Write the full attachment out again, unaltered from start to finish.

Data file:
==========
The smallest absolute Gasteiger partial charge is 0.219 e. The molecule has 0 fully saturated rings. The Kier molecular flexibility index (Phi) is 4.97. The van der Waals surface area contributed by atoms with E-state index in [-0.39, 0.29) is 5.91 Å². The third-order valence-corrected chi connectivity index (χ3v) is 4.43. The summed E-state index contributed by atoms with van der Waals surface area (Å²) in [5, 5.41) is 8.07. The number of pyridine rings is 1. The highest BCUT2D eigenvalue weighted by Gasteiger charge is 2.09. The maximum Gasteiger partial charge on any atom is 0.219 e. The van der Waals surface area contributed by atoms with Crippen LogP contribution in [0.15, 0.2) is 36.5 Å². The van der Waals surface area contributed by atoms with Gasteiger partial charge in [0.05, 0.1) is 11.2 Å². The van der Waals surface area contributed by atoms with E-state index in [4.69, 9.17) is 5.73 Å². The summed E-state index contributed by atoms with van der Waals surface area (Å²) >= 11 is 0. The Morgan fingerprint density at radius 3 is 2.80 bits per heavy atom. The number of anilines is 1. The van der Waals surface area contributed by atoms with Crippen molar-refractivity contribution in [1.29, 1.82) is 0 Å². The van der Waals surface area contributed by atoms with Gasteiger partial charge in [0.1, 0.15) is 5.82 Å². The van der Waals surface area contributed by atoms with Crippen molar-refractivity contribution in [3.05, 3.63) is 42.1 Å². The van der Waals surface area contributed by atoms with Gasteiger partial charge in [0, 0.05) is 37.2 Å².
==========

The smallest absolute Gasteiger partial charge is 0.219 e. The molecule has 0 fully saturated rings. The Kier molecular flexibility index (Phi) is 4.97. The van der Waals surface area contributed by atoms with E-state index in [-0.39, 0.29) is 5.91 Å². The third-order valence-corrected chi connectivity index (χ3v) is 4.43. The summed E-state index contributed by atoms with van der Waals surface area (Å²) in [5, 5.41) is 8.07. The number of pyridine rings is 1. The highest BCUT2D eigenvalue weighted by Gasteiger charge is 2.09. The maximum Gasteiger partial charge on any atom is 0.219 e. The van der Waals surface area contributed by atoms with Crippen LogP contribution in [0.15, 0.2) is 36.5 Å². The van der Waals surface area contributed by atoms with Gasteiger partial charge in [0.05, 0.1) is 11.2 Å². The van der Waals surface area contributed by atoms with E-state index in [4.69, 9.17) is 5.73 Å². The summed E-state index contributed by atoms with van der Waals surface area (Å²) >= 11 is 0. The Morgan fingerprint density at radius 3 is 2.80 bits per heavy atom. The number of anilines is 1. The van der Waals surface area contributed by atoms with Crippen molar-refractivity contribution in [1.29, 1.82) is 0 Å². The van der Waals surface area contributed by atoms with Gasteiger partial charge in [0.1, 0.15) is 5.82 Å². The van der Waals surface area contributed by atoms with Crippen molar-refractivity contribution in [3.05, 3.63) is 42.1 Å². The van der Waals surface area contributed by atoms with Gasteiger partial charge in [0, 0.05) is 37.2 Å².